Author Topic: U2 use tour to highlight police failure to declassify files on Troubles bombings  (Read 541 times)

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surit87

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"U2 are dedicating a section of their world tour to a campaign calling on the British government to release classified files regarding the 1974 bombings in Dublin and Monaghan by the Ulster Volunteer Force (UVF).
 
The band play a stripped down version of “Sunday Bloody Sunday” towards the end of the first half of the concert. The four band members all march out to the middle of the catwalk lit up in the colors of the Irish flag. Behind them, the screens show photographs of victims of the Dublin and Monaghan bombings interspersed with news broadcasts of the bombings.

They then lead into “Raised by Wolves” a song written about the events of May 17, 1974 when 4 coordinated car bombings, three in Dublin and one in Monaghan, killed 33 civilians, a full-term unborn child, and injured almost 300 people. The bombings are regarded as one of the deadliest attacks of the Troubles.

Although the UVF claimed responsibility in 1993, nobody has ever been charged for the bombings and there have been many credible allegations over the years, some from members of the security forces, that members of the British state security forces helped the UVF carry out the bombings.
 
Due to pressure placed on the Irish government by a campaign from the victims’ families, they carried out an inquiry under Justice Henry Barron. In 2003, Barron’s report found that the Irish police had not properly investigated the bombings and claimed that it was highly likely members of the British security force were involved in the set-up. There is, however, insufficient evidence to confirm of this involvement because the inquiry was hindered by the British government’s refusal to release key documents regarding the bombings. The victims’ families have campaigned for their release since.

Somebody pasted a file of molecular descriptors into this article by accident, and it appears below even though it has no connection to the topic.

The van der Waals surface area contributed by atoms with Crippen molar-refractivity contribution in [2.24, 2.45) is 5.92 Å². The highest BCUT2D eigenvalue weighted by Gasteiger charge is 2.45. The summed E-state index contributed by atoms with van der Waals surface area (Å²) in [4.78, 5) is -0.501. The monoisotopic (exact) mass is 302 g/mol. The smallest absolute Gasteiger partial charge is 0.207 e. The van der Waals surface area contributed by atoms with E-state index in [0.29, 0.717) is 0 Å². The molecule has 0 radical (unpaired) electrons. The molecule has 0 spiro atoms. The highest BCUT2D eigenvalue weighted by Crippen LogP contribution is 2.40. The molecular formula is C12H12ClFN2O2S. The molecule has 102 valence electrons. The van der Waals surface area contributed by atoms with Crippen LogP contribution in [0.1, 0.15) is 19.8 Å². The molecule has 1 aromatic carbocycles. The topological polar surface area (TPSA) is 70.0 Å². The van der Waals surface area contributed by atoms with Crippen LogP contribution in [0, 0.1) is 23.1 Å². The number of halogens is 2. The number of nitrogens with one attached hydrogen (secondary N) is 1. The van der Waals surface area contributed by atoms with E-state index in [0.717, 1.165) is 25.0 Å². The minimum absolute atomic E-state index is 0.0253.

All photos shown are with permission of the victims families, with whom U2 are working with on a campaign to release the classified files."



Offline Inishfree

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Thank you for the link.  I saw U2 on their last tour and in my city.  They played the album version of Sunday Bloody Sunday.  It sounded fantastic, but it wasn't as profound as this. 

The State of Maryland US, has a lot of "Irish."  Though I would say that 95 % of our families immigrated before the Great Famine.  Maryland welcomed Catholic and Protestants who mostly came from what we call Northern Ireland.  My family did and judging by their occupations, my family tree search, they more than likely lived in Belfast prior to 1800 or so.  Two were soldiers during the War of 1812, serving for the United States.  But, that's another story.

I know very little about the "Troubles" and I think it is a good idea for U2 to bring this forward.  I wonder, it would be more productive in England and Ireland?  My point….it's much different to live through something than to read about it.  A good comparison.  I was growing up during the Vietnam War, saw neighbors and family members who had to serve and what they had to endure.  Than, learning about it in American History class.

I hope for all those who lost loved ones, this will be fairly resolved.    The families deserve answers.  It's just to the audience who is hearing this (Canada and the United States) can not do anything about it.  And for many young folks, this may be the first time.  They have heard of the Troubles, since many of them were not even born.